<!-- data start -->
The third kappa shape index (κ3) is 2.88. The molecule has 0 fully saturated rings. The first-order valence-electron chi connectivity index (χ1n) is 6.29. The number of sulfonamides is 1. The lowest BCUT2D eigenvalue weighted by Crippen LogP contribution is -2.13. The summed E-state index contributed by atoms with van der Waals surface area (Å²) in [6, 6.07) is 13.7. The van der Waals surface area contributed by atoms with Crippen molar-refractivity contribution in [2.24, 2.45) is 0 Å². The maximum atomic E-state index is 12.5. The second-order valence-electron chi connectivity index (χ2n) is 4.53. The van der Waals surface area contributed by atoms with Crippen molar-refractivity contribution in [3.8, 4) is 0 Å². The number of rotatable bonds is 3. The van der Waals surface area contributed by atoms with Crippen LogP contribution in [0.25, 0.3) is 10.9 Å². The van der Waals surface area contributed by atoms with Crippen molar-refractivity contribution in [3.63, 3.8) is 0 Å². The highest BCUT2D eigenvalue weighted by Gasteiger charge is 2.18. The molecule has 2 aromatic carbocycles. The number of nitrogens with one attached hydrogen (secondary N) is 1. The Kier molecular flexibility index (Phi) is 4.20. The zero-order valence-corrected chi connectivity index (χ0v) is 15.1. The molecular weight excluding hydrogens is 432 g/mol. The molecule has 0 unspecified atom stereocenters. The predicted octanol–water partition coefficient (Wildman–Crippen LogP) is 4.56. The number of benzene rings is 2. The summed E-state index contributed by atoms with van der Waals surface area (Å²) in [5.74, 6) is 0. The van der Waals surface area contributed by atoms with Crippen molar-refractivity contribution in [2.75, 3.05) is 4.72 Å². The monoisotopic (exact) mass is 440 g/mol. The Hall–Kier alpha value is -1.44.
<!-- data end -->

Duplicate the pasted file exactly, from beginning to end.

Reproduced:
The third kappa shape index (κ3) is 2.88. The molecule has 0 fully saturated rings. The first-order valence-electron chi connectivity index (χ1n) is 6.29. The number of sulfonamides is 1. The lowest BCUT2D eigenvalue weighted by Crippen LogP contribution is -2.13. The summed E-state index contributed by atoms with van der Waals surface area (Å²) in [6, 6.07) is 13.7. The van der Waals surface area contributed by atoms with Crippen molar-refractivity contribution in [2.24, 2.45) is 0 Å². The maximum atomic E-state index is 12.5. The second-order valence-electron chi connectivity index (χ2n) is 4.53. The van der Waals surface area contributed by atoms with Crippen molar-refractivity contribution in [3.8, 4) is 0 Å². The number of rotatable bonds is 3. The van der Waals surface area contributed by atoms with Crippen LogP contribution in [0.25, 0.3) is 10.9 Å². The van der Waals surface area contributed by atoms with Crippen molar-refractivity contribution in [3.63, 3.8) is 0 Å². The highest BCUT2D eigenvalue weighted by Gasteiger charge is 2.18. The molecule has 2 aromatic carbocycles. The number of nitrogens with one attached hydrogen (secondary N) is 1. The Kier molecular flexibility index (Phi) is 4.20. The zero-order valence-corrected chi connectivity index (χ0v) is 15.1. The molecular weight excluding hydrogens is 432 g/mol. The molecule has 0 unspecified atom stereocenters. The predicted octanol–water partition coefficient (Wildman–Crippen LogP) is 4.56. The number of benzene rings is 2. The summed E-state index contributed by atoms with van der Waals surface area (Å²) in [5.74, 6) is 0. The van der Waals surface area contributed by atoms with Crippen molar-refractivity contribution in [2.75, 3.05) is 4.72 Å². The monoisotopic (exact) mass is 440 g/mol. The Hall–Kier alpha value is -1.44.